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Late in the year, when the mornings were typically bitterly cold, and the evenings little better, the outdated, unnecessary and by all accounts profoundly irritating cobblestones comprising the surface of the largest and most well-used thoroughfare in the city were particularly unforgiving. Prone to slipperiness in a vast range of unfavourable conditions, even the smallest and most dubious burst of additional rainfall subsequently ensured that anyone hoping to pass in either direction was ultimately obliged to endure an increasingly treacherous surface that typically gleamed viciously, a state of affairs that was neither welcomed nor celebrated by anyone and everyone living in the vicinity.

Ultimately the cause of both minor mishaps and many major incidents, and a frequent contender for the most unhelpful of the city's transport routes, the cobblestones chose their victims on the basis of neither age nor gender, proving to be a considerable plague on anyone foolish enough to trespass over them. They regularly reduced unwary and unprepared visitors and tourists to the height of vulnerability, unable to either moderate an increasingly dangerous speed or implement a helpful change of course on a maliciously slick surface, and presumably took great pleasure in destroying any attempt at dignified progress. If the cobblestones were aesthetically pleasing, they were only such from afar, where one could admire them and watch the goings-on with impunity, profoundly unaffected by the inevitable chaos, and obnoxiously smug in the relative good fortune that had afforded them a lucky escape.

Unfortunately, Locke Lamora had not been presented with the golden opportunity to do exactly that, a fact that was proving to be although a significant disappointment, nevertheless not particularly surprising, given all that had occurred in the last week. Still, it had to be said that he did 'obnoxiously smug' very well indeed, and was decidedly unhappy to have been deprived of the chance to revisit the memories of his successes. Rather, quite irrespective of his wishes, he had been forced into an entirely different and singularly unpleasant set of circumstances that were no easier to endure for all that they were undoubtedly familiar.

Locke made rather intimate acquaintance with the cobblestones at speed and painfully hard, and was barely able to turn his face aside at the very last moment, escaping a wider spread of injury by a hairsbreadth. As he settled, slumping down painfully against a surface ill disposed to be kind, he breathed out a soft, fundamentally heartfelt curse, and briefly considered his bad fortune in general, and the unhappy circumstances that had led to this specific moment in particular. It was, to all intents and purposes, a reasonable showing of melancholy, but it lingered only briefly.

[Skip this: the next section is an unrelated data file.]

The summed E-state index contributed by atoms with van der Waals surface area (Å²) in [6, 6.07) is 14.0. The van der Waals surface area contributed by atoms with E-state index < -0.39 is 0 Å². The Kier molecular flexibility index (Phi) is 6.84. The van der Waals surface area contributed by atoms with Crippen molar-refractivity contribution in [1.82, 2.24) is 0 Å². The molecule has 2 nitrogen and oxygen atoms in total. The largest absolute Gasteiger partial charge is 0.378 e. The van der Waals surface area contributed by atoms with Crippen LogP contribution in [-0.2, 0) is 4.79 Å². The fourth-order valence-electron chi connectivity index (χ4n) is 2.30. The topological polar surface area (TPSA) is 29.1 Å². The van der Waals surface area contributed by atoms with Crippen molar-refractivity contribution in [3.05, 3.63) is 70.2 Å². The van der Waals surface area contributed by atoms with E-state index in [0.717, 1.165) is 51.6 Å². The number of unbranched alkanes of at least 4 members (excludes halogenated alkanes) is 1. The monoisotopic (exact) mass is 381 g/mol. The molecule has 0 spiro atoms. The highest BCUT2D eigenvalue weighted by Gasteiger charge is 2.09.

He could vaguely recall a table, old and decrepit and utterly devoid of any worth (including sentimental value, if the delighted expression of the woman that had sold it to them was to be believed), and how he and Sabetha had spent no fewer than twenty-four hours extolling its imaginary virtues across the board, finally convincing an overly ambitious trader to claim it (and his alleged future success) for a truly obscene amount of cold, hard cash. The memory elicited a vicious grin, profoundly self-satisfied, and not at all dimmed by the unhappy circumstances in which his actions had ultimately plunged him.

Locke took a moment to catch his breath, panting, and then a moment more as his first tentative, testing inhale pulled harshly at undoubtedly bruised ribs. Then he rolled sideways, sacrificing both grace and dignity for speed, and fetched up rather suddenly against a completely unexpected set of strong legs. He twitched away as the startling collision pulled a soft gasp from his aching chest, but before he could make much in the way of progress in the opposite direction, a strong hand fisted inexorably in the fabric of his coat, and he was yanked unceremoniously to his feet, cursing at length as the dastardly cobblestones receded, and he found himself obliged to once more support the entirety of his own negligible weight.

Locke straightened up to his full and tragically unimpressive height, ever a bone of contention, and pivoted smoothly to face his attacker, only to discover that he was barely in time to be nudged rather ignominiously out of the way by an arm that seemed to be entirely comprised of thick, corded muscle and intent on insinuating itself between Locke and the aforementioned recently-discovered enemy. The subsequent fight, seemingly started by the slightest twitch from both parties, was laughably brief, as the newcomer to the scene and owner of the muscle and legs that had so thoroughly hindered Locke's progress along the ground, revealed himself to be in possession of superior skill, strength and knowledge, and as such more than a match for his hapless and unprepared opponent. He was defeated in no more than three economical moves, culminating in him kissing the cobblestones in almost exactly the same place as Locke had first fetched up. Expecting a pushover, he was treated to the exact opposite, and did not match up.